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Building a Good Relationship With Your Child and the Dentist

Building a Good Relationship Between Child and Dentist

Recently I took two of my children, ages 2 and 4, to the dentist, and we had a great experience! However, a year ago this wasn't the case. A year ago we were a disaster at the dentist, and I left the office feeling embarrassed and defeated. 

Needless to say, this most recent visit was a big win for us. This progress didn't happen out of nowhere though. And since February is National Children's Dental Health Month I thought I share some information and tips on how we were able to navigate this struggle we once had.

When Should I Take My Child To the Dentist for the First Time?

The first question you might be wondering is when you need to start making regular appointments for your child. According to the Academy of Pediatric Dentistry your child should see a pediatric dentist when the first tooth appears, or no later than his/her first birthday. You should then continue to schedule regular check-ups every six months.

Whether you plan to take your child to a specialty pediatric dentist or to your own family dentist, you can always reach out to them and ask how/when they would like to make an appointment for your child.

In my experience, my dentist suggested that my children attend my personal appointments and have their teeth checked at that time. When they turned two we started making them their own appointments, where their teeth were examined and cleaned.

How Can I Make The Best of Their Experience?

Kid at the Dentist

Whether you are 40 or 4, the dentist can be a scary place. There are lots of smells, sounds, and unfamiliar faces. Not to mention, allowing other people to prod around in your mouth can make you feel very vulnerable, especially for a young child who has no idea what to expect.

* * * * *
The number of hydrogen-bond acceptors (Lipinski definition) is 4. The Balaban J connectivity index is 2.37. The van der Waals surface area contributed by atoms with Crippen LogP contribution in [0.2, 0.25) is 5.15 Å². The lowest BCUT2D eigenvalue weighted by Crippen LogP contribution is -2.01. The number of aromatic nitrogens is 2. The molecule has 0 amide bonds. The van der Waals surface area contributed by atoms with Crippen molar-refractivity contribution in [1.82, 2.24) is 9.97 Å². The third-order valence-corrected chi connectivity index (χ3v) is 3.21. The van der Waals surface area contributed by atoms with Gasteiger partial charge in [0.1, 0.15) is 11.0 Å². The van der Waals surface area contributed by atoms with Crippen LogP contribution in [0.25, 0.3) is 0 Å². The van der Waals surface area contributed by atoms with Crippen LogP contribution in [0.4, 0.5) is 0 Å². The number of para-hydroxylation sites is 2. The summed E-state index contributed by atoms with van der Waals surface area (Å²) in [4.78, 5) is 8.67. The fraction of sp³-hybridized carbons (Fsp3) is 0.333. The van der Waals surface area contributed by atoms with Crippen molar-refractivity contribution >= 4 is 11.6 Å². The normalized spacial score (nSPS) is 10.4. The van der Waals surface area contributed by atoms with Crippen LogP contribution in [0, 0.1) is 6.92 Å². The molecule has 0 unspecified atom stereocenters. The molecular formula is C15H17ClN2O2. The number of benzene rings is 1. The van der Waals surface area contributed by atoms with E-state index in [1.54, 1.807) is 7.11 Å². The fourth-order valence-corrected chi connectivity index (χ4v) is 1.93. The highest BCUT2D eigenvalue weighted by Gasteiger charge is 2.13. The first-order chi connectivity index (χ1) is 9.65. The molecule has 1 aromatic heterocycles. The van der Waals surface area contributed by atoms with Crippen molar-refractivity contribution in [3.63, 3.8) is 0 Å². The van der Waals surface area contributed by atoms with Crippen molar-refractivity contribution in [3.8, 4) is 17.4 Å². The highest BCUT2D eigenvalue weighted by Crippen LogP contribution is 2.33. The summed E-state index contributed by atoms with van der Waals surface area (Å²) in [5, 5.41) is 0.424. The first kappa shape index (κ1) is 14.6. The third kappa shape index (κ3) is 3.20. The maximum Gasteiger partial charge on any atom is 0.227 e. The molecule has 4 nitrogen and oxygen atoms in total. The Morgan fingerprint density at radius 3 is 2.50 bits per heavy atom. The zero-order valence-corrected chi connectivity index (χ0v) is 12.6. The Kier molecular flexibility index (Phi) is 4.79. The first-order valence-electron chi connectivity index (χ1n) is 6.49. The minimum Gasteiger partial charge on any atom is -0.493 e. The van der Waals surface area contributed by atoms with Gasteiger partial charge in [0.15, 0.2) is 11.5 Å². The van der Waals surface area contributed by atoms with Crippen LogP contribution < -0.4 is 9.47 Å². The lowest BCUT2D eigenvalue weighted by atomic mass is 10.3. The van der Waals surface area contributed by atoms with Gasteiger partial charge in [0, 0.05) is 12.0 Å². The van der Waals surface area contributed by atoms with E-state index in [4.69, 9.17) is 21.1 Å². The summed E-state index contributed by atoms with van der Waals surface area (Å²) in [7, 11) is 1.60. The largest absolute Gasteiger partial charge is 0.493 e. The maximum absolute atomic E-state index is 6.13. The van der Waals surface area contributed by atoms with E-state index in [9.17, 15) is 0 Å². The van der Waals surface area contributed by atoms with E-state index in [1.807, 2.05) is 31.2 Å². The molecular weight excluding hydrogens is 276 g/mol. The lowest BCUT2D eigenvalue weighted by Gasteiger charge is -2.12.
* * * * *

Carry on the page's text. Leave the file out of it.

I had a dentist one time explain it to me like this: typically the only experience our children have had with medical offices, or with people wearing scrubs, is when they are at the doctor’s office. Whether at a sick appointment or a check-up, these visits are generally unpleasant because the child might be feeling unwell, receive a shot, or get poked and prodded. So while you might be able to understand that at the dentist office they only check and clean your teeth, your child has no understanding of this. And their past experience at medical offices are generally pretty scary to them. 

So, here are a few tips to help ease your child's concerns about the dentist, and help make their appointment go a little smoother.

As I mentioned before I began taking my children to my personal appointments when they were less than a year old. This soft approach made the dentist office more familiar and less scary when it came time for their first visits. And since they were coming with me to my appointment, there was less stress and anxiety in those early appointments.

However, even with that prior introduction, once my children started having their own appointments the anxiety became real. Despite having been to the dentist several times before, the fact that they had to go themselves weighed pretty heavily on their little minds. 

Ultimately, “prepping” them for their appointments gave us the best results. As their appointments would get near, I would let them know that they had an appointment coming up, and would give them an exact time of when they could expect to go, such as, “You will have a dentist appointment next week. In seven days we will go to the dentist.” That way they weren’t worrying about it prematurely, but when the time came it didn’t come out of the blue either.

As the day got closer, I would start explaining to them what to expect at their appointment. Books, videos, or episodes of their favorite shows depicting dental visits are all really great tools at explaining the process. Explain to them in detail, and lay out each step of what will happen at their appointment. This method will not only help them better understand it, but will also build trust between you and your child. They know you are telling them the truth and you won’t be surprising them with something unfamiliar to them.

We’ve used this method with my kids for many things, including going to the doctor, getting their flu shots, or even going to the zoo. Explaining the process of something new to them gives them better understanding and expectations. And even in the case of getting their flu shots, though my kids knew they would be experiencing something unpleasant, they knew when and where it was going to happen and felt a little more in control of the situation.